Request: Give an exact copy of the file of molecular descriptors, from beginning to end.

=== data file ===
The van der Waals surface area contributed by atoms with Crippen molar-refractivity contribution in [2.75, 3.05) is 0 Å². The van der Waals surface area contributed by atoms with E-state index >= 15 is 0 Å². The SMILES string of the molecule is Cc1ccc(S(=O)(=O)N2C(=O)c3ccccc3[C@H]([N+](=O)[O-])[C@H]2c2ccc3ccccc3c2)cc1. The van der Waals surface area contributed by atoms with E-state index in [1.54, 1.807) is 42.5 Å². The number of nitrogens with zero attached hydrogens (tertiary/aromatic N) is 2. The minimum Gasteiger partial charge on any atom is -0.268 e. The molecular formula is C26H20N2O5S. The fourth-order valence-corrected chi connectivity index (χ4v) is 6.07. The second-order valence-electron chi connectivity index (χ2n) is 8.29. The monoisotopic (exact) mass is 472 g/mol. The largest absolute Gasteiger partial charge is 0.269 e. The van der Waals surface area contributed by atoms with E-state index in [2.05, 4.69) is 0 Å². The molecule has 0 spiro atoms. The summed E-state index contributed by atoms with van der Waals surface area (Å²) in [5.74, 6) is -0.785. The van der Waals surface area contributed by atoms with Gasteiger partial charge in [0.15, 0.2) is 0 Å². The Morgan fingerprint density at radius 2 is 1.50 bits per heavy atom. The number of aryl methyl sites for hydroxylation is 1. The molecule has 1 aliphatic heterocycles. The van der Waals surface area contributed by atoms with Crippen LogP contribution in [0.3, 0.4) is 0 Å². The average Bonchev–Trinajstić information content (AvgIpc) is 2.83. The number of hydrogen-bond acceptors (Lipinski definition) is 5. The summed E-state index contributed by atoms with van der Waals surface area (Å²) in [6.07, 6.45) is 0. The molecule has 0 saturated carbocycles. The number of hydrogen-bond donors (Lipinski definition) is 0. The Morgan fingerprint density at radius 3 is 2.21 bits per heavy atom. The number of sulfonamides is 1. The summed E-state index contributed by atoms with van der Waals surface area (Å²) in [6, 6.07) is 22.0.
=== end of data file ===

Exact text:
The van der Waals surface area contributed by atoms with Crippen molar-refractivity contribution in [2.75, 3.05) is 0 Å². The van der Waals surface area contributed by atoms with E-state index >= 15 is 0 Å². The SMILES string of the molecule is Cc1ccc(S(=O)(=O)N2C(=O)c3ccccc3[C@H]([N+](=O)[O-])[C@H]2c2ccc3ccccc3c2)cc1. The van der Waals surface area contributed by atoms with E-state index in [1.54, 1.807) is 42.5 Å². The number of nitrogens with zero attached hydrogens (tertiary/aromatic N) is 2. The minimum Gasteiger partial charge on any atom is -0.268 e. The molecular formula is C26H20N2O5S. The fourth-order valence-corrected chi connectivity index (χ4v) is 6.07. The second-order valence-electron chi connectivity index (χ2n) is 8.29. The monoisotopic (exact) mass is 472 g/mol. The largest absolute Gasteiger partial charge is 0.269 e. The van der Waals surface area contributed by atoms with E-state index in [2.05, 4.69) is 0 Å². The molecule has 0 spiro atoms. The summed E-state index contributed by atoms with van der Waals surface area (Å²) in [5.74, 6) is -0.785. The van der Waals surface area contributed by atoms with Gasteiger partial charge in [0.15, 0.2) is 0 Å². The Morgan fingerprint density at radius 2 is 1.50 bits per heavy atom. The number of aryl methyl sites for hydroxylation is 1. The molecule has 1 aliphatic heterocycles. The van der Waals surface area contributed by atoms with Crippen LogP contribution in [0.3, 0.4) is 0 Å². The average Bonchev–Trinajstić information content (AvgIpc) is 2.83. The number of hydrogen-bond acceptors (Lipinski definition) is 5. The summed E-state index contributed by atoms with van der Waals surface area (Å²) in [6.07, 6.45) is 0. The molecule has 0 saturated carbocycles. The number of hydrogen-bond donors (Lipinski definition) is 0. The Morgan fingerprint density at radius 3 is 2.21 bits per heavy atom. The number of sulfonamides is 1. The summed E-state index contributed by atoms with van der Waals surface area (Å²) in [6, 6.07) is 22.0.